Elucidating the role of matrix porosity and rigidity in glioblastoma type iv progression

Rui C. Pereira, Raffaella Santagiuliana, Luca Ceseracciu, Daniela P. Boso, Bernhard A. Schrefler, Paolo Decuzzi

Research output: Contribution to journalArticle

Abstract

The highly infiltrating nature of glioma cells is the major cause for the poor prognosis of brain malignancies. Motility, proliferation, and gene expression of cells in natural and synthetic gels have been analyzed by several authors, yet quantitative studies elucidating the role of matrix porosity and rigidity in the development of whole malignant masses are missing. Here, an experimental‐computational framework is introduced to analyze the behavior of U87‐MG cells and spheroids in compact hyaluronic acid gels (HA), replicating the brain parenchyma; and fibrous collagen gels (COL), resembling the organized structures of the brain. Experimentally it was observed that individual U87‐MG cells in COL assumed an elongated morphology within a few hours post inclusion (p.i.) and travelled longer distances than in HA. As spheroids, U87‐MG cells rapidly dispersed into COL resulting in infiltrating regions as large as tumor cores (≈600 μm, at 8 days p.i.). Conversely, cells in HA originated smaller and denser infiltrating regions (≈300 μm, at 8 days p.i.). Notably, COL tumor core size was only 20% larger than in HA, at longer time points. Computationally, by introducing for the first time the effects of matrix heterogeneity in our numerical simulations, the results confirmed that matrix porosity and its spatial organization are key factors in priming the infiltrating potential of these malignant cells. The experimental‐numerical synergy can be used to predict the behavior of neoplastic masses under diverse conditions and the efficacy of combination therapies simultaneously aiming at killing cancer cells and modulating the tumor microenvironment.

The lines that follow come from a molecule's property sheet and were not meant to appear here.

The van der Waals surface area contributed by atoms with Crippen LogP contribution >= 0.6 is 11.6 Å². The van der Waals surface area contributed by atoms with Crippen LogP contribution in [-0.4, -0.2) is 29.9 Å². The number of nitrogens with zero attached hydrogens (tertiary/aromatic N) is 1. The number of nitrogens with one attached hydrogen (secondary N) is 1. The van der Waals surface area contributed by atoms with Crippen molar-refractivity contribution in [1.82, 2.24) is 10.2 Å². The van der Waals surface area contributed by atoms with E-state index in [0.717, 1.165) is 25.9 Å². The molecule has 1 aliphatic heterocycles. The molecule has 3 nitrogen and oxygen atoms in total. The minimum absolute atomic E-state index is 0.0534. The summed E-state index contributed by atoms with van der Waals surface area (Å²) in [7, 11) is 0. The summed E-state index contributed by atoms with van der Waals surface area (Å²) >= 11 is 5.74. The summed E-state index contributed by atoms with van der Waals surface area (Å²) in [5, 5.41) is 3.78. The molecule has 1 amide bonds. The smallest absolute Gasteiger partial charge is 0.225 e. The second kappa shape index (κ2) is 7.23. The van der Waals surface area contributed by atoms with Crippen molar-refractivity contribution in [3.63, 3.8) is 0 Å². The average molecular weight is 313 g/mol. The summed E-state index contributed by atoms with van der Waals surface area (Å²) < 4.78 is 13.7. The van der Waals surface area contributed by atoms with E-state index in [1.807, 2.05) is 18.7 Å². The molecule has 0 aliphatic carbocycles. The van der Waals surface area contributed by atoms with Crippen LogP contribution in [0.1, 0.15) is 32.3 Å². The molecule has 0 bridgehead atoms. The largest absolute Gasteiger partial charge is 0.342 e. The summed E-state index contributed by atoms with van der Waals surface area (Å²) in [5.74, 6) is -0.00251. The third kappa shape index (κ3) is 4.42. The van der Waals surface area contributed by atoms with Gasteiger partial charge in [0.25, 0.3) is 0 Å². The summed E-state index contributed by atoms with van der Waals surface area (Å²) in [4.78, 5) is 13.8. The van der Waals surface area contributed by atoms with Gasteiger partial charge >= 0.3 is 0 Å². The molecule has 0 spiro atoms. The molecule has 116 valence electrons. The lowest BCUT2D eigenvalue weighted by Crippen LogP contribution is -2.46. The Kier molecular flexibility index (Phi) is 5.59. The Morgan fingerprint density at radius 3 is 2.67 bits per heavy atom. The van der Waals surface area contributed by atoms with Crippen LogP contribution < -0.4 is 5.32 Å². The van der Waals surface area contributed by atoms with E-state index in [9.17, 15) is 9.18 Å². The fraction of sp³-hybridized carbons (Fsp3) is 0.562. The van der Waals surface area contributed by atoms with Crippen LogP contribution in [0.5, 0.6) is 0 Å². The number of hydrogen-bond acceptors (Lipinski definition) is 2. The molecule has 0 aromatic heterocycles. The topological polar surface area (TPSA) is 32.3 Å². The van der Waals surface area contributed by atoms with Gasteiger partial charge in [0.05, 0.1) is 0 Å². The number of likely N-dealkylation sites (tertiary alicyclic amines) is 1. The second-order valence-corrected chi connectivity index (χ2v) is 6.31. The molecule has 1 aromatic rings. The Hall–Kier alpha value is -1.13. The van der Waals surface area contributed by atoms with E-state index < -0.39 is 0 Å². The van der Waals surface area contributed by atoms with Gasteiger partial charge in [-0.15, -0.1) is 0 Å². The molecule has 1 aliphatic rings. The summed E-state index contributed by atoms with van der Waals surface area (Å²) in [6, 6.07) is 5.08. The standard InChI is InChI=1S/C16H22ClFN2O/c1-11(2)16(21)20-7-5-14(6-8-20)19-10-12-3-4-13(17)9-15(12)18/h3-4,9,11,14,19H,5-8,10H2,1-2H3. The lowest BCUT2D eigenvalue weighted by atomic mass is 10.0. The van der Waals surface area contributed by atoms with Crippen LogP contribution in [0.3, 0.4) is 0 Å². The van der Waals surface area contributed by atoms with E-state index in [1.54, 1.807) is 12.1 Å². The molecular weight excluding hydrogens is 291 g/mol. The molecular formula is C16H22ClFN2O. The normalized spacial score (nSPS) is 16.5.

Original languageEnglish (US)
Article number9076
Pages (from-to)1-29
Number of pages29
JournalApplied Sciences (Switzerland)
Volume10
Issue number24
DOIs
StatePublished - Dec 2 2020

Keywords

  • Cancer growth
  • Matrix porosity
  • Matrix rigidity and heterogeneity
  • Multi‐physics model

ASJC Scopus subject areas

  • Materials Science(all)
  • Instrumentation
  • Engineering(all)
  • Process Chemistry and Technology
  • Computer Science Applications
  • Fluid Flow and Transfer Processes

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